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Effect on runoff of rainfall redistribution by the impluvium-shaped canopy of banana cultivated on an Andosol with a high infiltration rate

Cattan P., Ruy S., Cabidoche Y.M., Findeling A., Desbois P., Charlier J.B.. 2009. Journal of Hydrology, 368 : p. 251-261.

DOI: 10.1016/j.jhydrol.2009.02.020

Rainfall redistribution by plant canopy, notably the water flow down the plant stem (stemflow), modifies the incident rainfall rate at the soil surface and may affect runoff generation. To test this hypothesis, we observed and measured runoff at the plant scale with banana cultivated on tropical Andosol. Observation of runoff by video and matrix potential monitoring showed that, during a runoff event, the matrix potential increased mainly downstream from the pseudostem in line with the slope, delimiting a saturated zone of runoff propagation that appeared on video monitoring. The results indicate that rainfall redistribution by plant canopy, i.e. stemflow and dripping areas, enhances runoff even on soil with a high infiltration rate (mean hydraulic conductivity at saturation Ks of 67 mm h-1). Data analysis of 40 runoff events showed that events were composed of at least two runoff phases characterized by an abrupt increase in runoff coefficient (RC) from 0.16 to 0.65 between the first and the second phase. The change in RC was related to rainfall rate. Also, between the first and the second runoff phase, the apparent infiltration rate at the plot scale decreased from 30 to 10 mm h-1. This was related to an increase in runoff contributing areas (RCA), from an estimated 18% to 93% of the plot surface. However, data analysis and model simulations showed that the increase in mean rainfall rate in RCA due to stemflow was not sufficient to account for large runoff volumes. Hence, one must also take into account the spatial variation of hydraulic conductivity at saturation with low values relative to RCA (estimation for the second runoff phase was 7.6 mm h-1). Moreover, simulation results implied Ks decreases with time. Finally, rainfall redistribution may have an impact at a larger scale. In banana plantations, the hydraulic connectivity of runoff areas can enhance the stemflow effect up to the plot scale. From this point of view, the two-compartment scheme we chose for modeling could be applied at a larger scale: one compartment including stemflow and the relative water pathways and one compartment for the rest of the plot.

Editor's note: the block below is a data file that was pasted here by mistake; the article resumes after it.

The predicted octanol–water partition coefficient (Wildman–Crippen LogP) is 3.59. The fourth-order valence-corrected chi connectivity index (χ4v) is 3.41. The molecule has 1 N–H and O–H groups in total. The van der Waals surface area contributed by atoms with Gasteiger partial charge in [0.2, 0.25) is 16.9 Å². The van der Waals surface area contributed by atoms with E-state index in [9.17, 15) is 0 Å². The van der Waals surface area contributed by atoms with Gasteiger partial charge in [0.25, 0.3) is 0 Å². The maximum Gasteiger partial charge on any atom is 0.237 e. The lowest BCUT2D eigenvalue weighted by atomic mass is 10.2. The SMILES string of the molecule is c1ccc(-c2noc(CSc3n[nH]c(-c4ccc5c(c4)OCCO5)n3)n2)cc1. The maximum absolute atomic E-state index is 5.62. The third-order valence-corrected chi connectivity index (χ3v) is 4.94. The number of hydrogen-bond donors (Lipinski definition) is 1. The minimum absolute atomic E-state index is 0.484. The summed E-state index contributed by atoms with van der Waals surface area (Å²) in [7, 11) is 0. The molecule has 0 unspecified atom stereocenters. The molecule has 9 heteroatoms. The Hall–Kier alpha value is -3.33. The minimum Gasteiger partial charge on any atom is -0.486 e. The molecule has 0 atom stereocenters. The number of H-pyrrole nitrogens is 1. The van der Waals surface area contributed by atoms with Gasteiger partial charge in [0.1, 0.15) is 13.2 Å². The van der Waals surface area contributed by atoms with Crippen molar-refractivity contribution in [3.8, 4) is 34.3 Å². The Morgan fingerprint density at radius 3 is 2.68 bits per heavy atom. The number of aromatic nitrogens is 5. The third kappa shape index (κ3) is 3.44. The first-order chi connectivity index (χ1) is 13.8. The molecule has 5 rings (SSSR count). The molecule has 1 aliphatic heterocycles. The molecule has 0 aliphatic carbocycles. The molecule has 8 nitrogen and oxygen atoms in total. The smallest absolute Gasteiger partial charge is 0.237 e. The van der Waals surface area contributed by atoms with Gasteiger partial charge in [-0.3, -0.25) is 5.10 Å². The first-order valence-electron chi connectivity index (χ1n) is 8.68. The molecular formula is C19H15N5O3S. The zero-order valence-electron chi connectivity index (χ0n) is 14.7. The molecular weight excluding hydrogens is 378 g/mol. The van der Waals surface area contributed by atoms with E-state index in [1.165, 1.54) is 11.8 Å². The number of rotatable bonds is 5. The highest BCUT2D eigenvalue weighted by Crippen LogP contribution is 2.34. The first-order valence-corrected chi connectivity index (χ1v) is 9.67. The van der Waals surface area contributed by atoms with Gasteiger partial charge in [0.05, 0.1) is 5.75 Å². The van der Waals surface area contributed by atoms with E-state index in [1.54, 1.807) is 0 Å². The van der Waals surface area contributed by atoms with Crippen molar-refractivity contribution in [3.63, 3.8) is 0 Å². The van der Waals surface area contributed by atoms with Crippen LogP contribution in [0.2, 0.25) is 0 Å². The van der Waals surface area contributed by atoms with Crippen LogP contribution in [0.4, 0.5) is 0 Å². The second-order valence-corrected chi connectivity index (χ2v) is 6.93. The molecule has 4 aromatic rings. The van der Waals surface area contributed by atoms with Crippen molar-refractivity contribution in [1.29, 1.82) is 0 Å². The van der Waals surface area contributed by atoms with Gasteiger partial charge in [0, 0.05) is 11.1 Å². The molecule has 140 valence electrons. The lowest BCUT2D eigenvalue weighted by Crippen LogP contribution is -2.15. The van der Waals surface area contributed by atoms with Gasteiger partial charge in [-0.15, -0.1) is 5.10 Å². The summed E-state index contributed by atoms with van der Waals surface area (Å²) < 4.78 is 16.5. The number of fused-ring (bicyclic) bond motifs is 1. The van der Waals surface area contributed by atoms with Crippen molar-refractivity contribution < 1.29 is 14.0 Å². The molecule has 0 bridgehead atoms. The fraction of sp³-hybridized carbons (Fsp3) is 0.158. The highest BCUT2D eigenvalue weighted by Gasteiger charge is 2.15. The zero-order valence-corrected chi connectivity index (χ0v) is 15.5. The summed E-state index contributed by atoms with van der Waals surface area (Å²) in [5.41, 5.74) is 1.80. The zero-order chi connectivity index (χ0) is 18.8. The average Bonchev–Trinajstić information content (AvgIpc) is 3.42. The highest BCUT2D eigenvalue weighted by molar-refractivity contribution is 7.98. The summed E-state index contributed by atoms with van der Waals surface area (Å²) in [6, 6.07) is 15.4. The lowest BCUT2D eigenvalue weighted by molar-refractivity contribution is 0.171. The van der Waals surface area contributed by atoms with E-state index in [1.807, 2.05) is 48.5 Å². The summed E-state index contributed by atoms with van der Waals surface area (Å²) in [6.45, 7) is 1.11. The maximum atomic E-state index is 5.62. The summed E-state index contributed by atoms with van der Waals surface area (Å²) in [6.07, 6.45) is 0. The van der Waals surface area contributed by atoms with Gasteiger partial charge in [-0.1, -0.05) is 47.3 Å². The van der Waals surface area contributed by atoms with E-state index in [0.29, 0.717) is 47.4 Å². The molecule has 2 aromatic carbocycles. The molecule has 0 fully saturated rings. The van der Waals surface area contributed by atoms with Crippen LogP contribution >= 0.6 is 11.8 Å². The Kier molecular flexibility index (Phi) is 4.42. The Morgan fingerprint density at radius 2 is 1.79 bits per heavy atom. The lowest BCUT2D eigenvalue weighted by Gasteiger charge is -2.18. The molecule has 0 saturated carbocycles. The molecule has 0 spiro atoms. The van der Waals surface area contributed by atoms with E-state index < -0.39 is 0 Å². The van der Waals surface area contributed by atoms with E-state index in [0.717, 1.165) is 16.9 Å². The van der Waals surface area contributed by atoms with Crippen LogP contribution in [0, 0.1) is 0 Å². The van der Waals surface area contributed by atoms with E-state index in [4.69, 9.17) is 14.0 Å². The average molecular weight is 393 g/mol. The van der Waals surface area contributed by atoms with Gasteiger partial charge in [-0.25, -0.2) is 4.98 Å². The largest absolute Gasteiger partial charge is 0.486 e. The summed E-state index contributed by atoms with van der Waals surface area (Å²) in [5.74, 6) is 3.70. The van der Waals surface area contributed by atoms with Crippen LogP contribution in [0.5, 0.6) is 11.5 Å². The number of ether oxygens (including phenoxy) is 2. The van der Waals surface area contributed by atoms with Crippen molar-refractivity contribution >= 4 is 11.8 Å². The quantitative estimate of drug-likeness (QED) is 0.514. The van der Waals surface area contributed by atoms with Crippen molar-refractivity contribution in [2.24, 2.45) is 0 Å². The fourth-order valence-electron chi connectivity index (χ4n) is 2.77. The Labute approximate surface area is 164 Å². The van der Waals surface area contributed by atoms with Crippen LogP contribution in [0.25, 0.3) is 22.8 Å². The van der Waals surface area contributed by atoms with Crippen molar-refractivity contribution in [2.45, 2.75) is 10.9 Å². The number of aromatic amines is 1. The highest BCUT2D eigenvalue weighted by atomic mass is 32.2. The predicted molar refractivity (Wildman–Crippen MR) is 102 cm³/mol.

Mots-clés : musa; eau de ruissellement; eau d'infiltration; andosol; réunion; france

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